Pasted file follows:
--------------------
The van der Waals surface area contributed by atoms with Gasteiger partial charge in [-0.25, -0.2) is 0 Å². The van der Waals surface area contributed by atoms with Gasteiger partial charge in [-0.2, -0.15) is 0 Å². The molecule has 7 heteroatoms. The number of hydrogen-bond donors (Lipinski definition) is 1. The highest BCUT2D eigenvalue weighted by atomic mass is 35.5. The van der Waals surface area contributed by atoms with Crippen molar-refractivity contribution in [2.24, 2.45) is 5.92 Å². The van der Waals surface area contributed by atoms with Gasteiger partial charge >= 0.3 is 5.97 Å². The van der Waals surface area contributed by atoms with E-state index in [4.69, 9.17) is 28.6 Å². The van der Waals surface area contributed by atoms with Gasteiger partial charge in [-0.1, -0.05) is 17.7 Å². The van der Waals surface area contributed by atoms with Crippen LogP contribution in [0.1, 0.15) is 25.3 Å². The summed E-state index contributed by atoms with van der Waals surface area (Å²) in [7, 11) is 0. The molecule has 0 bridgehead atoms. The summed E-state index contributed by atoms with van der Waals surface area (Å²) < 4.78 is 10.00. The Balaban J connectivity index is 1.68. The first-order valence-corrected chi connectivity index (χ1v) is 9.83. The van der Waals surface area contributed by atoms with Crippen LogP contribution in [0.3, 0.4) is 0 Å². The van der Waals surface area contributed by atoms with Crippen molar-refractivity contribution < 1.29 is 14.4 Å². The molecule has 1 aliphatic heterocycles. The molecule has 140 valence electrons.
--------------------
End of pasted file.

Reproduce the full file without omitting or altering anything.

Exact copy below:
The van der Waals surface area contributed by atoms with Gasteiger partial charge in [-0.25, -0.2) is 0 Å². The van der Waals surface area contributed by atoms with Gasteiger partial charge in [-0.2, -0.15) is 0 Å². The molecule has 7 heteroatoms. The number of hydrogen-bond donors (Lipinski definition) is 1. The highest BCUT2D eigenvalue weighted by atomic mass is 35.5. The van der Waals surface area contributed by atoms with Crippen molar-refractivity contribution in [2.24, 2.45) is 5.92 Å². The van der Waals surface area contributed by atoms with Gasteiger partial charge >= 0.3 is 5.97 Å². The van der Waals surface area contributed by atoms with E-state index in [4.69, 9.17) is 28.6 Å². The van der Waals surface area contributed by atoms with Gasteiger partial charge in [-0.1, -0.05) is 17.7 Å². The van der Waals surface area contributed by atoms with Crippen LogP contribution in [0.1, 0.15) is 25.3 Å². The summed E-state index contributed by atoms with van der Waals surface area (Å²) in [7, 11) is 0. The molecule has 0 bridgehead atoms. The summed E-state index contributed by atoms with van der Waals surface area (Å²) < 4.78 is 10.00. The Balaban J connectivity index is 1.68. The first-order valence-corrected chi connectivity index (χ1v) is 9.83. The van der Waals surface area contributed by atoms with Crippen LogP contribution in [0.3, 0.4) is 0 Å². The van der Waals surface area contributed by atoms with Crippen molar-refractivity contribution < 1.29 is 14.4 Å². The molecule has 1 aliphatic heterocycles. The molecule has 140 valence electrons.